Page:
• fatigue
    • headache
    • insomnia
  120. What is a dental drug interaction with the use of Ramelton (the newest nonbarbiturate sedative)?
    azole antifungals
  121. Which type of nonbarbiturate sedative used to treat insomnia improves the sleep onset and maintenance, is to be taken immediately before bedtime, and not after high-fat meal, and doses should be reduced in the elderly; also, it's precise mechanism of action is unknown.
    eszopiclone (Lunesta)
  122. What are 8 ADEs with the use of eszopiclone (a nonbarbiturate sedative)?
    • anxiety
    • confusion
    • depression
    • dizziness
    • headache
    • respiratory infection
    • unpleasant taste
    • dry mouth
  123. Which class of drug used to treat insomnia uses diphenhydramine for sedative effect; is present in most OTC sleep remedies, is non uniformly effective, and can cause dry mouth as a side effect?
  124. What is the 4th most common heurodegenerative disorder in the elderly?
    Parkinson's disease
  125. Loss of dopaminergic neurons -> depletion of striateal dopamine stores -> degeneration of the dopaminertic nigrostriatal pathway -> chemical imbalance: excitatory (acetylcholine) and inhibitoray (dopamine) neurotransmitters in the corpus striatum -> impairment of extrapyrimidal tracts that control complex body movements: tremors, rigidity, bradykinesia, postural instability.
    Is the pathopysiology of what disease?
    parkinson's disease
  126. List 4 cardinal motor symptoms of PD.
    • muscular rigidity
    • resting tremor
    • bradykinesia
    • loss of postural reflexes
  127. List 6 additional motor symptoms of PD.
    • masklike face
    • decreased blinking
    • blurred vision
    • dysphagia
    • dysarthria
    • micrographia
  128. List 13 nonmotor signs and symptoms (autonomic) of PD.
    • bladder dysfunction
    • GI problems
    • constipation
    • orthostatic hypotension
    • increased sweating
    • increased salivation
    • sexual dysfunction
    • difficulty swallowing
    • dermatitis
    • olfactory hypofunction
    • sensory disturbances
    • paresthesia
    • pain
  129. List 7 cognitive/mood disorders of PD.
    • dementia
    • impaired attention
    • impaired cognition
    • depression
    • anxiety
    • sleep disturbances
    • hallucinations
  130. effects of tremors and rigidity of oralfacial musculature on oral health include what 4 effects?
    • TMJ discomfort
    • cracked teeth
    • soft tissue trauma
    • attrition
  131. true or false. There is no available therapy shown to stop progression of parkison's disease, so medical management is directed at controllling symptoms and maintaining pt's functional independence.
    both are true
  132. Xerostomia is seen in as many as _____% of PD pts.
  133. xerostomia along with what 5 other things are oral problems with PD, and may contribute to nutritional deficiencies and weight loss?
    • difficulty with: mastication, swallowing, and speech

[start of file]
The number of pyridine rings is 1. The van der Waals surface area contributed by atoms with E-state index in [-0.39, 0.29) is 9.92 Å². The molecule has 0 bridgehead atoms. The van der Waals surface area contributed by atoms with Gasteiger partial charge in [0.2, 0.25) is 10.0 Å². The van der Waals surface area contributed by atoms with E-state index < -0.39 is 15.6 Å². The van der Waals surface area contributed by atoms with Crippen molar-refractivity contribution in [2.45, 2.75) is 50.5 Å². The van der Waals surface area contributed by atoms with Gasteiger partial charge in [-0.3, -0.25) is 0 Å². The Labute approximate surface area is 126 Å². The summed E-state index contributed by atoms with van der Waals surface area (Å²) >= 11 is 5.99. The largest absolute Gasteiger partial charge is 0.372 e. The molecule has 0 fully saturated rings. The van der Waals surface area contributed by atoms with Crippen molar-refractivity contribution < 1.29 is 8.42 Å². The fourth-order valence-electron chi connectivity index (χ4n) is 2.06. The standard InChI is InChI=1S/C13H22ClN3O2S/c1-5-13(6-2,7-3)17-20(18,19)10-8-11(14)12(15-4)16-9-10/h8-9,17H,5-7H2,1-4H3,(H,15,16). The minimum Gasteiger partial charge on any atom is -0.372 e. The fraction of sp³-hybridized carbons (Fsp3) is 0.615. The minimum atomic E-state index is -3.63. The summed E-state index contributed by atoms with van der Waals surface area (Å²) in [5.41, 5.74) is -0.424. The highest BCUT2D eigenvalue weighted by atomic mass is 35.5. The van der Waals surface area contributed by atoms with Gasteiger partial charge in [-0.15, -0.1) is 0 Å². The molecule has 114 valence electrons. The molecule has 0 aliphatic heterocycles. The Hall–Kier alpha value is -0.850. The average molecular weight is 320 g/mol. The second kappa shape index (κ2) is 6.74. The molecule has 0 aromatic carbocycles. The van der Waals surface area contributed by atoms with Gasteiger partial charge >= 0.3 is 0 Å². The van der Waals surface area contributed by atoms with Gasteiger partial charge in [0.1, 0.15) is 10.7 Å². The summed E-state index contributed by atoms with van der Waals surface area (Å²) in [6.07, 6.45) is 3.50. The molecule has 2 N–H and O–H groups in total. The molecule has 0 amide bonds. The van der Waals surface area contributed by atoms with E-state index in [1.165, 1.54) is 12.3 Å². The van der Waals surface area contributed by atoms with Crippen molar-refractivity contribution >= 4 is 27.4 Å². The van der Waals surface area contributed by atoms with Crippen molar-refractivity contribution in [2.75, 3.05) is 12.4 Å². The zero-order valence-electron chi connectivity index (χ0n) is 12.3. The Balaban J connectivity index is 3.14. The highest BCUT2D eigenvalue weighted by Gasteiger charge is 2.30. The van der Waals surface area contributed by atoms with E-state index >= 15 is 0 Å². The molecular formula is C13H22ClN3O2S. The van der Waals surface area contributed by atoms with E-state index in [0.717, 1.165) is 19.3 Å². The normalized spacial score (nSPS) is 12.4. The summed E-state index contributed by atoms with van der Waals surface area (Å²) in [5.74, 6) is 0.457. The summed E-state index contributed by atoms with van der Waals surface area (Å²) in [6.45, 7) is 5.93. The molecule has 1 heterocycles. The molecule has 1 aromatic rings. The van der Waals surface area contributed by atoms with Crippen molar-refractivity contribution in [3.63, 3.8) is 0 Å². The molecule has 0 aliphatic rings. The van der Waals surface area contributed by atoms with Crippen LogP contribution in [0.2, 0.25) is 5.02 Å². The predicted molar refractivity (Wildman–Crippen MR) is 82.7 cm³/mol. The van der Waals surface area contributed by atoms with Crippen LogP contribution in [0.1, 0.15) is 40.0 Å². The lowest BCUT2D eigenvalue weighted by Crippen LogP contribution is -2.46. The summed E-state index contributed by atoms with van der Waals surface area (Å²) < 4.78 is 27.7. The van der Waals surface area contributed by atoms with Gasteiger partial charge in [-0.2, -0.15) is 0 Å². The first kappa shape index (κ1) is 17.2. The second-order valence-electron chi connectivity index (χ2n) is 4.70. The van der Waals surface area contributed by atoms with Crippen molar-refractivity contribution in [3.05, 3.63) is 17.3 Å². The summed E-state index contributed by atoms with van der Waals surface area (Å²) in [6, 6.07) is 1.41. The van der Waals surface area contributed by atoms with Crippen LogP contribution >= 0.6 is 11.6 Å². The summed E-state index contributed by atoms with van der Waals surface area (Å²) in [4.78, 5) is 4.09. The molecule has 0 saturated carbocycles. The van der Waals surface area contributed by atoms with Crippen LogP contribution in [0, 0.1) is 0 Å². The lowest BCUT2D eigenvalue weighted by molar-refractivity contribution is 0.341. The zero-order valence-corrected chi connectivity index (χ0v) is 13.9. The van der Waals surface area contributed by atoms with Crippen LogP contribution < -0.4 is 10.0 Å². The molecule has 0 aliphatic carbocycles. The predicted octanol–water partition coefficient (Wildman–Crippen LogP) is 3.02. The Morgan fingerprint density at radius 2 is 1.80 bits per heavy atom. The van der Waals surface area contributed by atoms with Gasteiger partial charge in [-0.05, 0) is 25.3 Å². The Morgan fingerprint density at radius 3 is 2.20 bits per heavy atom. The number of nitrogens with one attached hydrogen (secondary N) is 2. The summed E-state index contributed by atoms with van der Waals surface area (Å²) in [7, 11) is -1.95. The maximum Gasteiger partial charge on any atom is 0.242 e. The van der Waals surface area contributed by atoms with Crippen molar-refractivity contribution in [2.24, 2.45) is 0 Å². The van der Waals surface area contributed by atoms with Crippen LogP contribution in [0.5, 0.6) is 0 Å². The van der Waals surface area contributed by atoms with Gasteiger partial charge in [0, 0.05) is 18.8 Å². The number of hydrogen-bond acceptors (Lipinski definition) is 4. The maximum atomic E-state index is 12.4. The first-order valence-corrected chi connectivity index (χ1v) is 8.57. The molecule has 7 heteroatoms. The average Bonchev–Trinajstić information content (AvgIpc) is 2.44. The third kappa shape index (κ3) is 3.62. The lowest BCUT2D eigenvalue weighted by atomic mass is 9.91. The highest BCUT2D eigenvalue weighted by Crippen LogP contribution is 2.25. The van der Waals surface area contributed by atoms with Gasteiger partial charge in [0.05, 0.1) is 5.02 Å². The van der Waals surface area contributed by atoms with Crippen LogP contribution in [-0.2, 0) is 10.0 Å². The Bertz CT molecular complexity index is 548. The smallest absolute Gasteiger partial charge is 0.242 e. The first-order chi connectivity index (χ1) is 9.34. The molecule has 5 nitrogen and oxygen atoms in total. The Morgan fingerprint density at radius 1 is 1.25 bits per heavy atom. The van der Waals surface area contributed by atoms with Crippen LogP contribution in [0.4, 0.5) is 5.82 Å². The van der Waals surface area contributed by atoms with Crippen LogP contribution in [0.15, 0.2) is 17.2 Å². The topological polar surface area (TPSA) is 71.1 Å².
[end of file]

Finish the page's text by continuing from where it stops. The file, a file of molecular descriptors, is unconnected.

• increase dental caries
    • exacerbates periodontal disease
    • dysgeusia
    • esophageal injury
  134. agents used in the pharmacologic treatment of PD include those which increase ____________ as well as ____________
    • dopamine
    • anticholinergics
  135. List 4 dopaminergic agents used in the treatement of PD.
    • lefodopa-carbidopa
    • selegiline (L-deprenyl)
    • bromocriptine
    • amantadine
  136. Which dopaminergic agent used in the tx of PD; increases synthesis of dopamine; the amt used depends on the severity of PD, and development of involuntary movements may limit the usefulness of the agent?
  137. What are 4 oral manifestations of use of levodopa-carbidopa?
    • constant chewing
    • biting
    • opening and closing of the mouth
  138. What is done to avoid movements associated with the use of levodopa-carbidopa?
    increase frequency of drug administration and decrease dose
  139. Which type of dopaminergic agent used in the treatment of PD is used in combination with levodopa and carbidopa; and should NOT be administered with meperidine (Demerol) because it causes fatal drug interactions?
    selegiline (L-Deprenyl)
  140. What are 4 oral healthcare ADEs associated with the dopaminergic agent selegiline?
    • tremors
    • tardive dyskinesia
    • involuntary movements
    • back and leg cramps
  141. Which dopaminergic agent used to treat PD, has a direct dopamine receptor agonist effect, and is effective in some pts, but not all?
  142. Which dopaminergic agent used to treat PD is used to reverse drug-induced extrapyramidal reactions; and is an effective prophylactic agent for preventions of respiratory infections cause by the asian flu strains?
    amantadine (symmetrel)
  143. Why are anticholinergic agents effective to lessen some of the symptoms of PD?
    because a deficiency of dopamine results in hyperactivity of cholinergic receptors
  144. Orthostatic hypotension is a dental management consideration for all of the following drugs except one, which one is the exception?
    monoamine oxidase inhibitors
    serotonin reuptake inhibitors
    serotonin reuptake inhibitors
  145. true or false. PHARMACOLOGY SUCKS
Card Set
week thirteen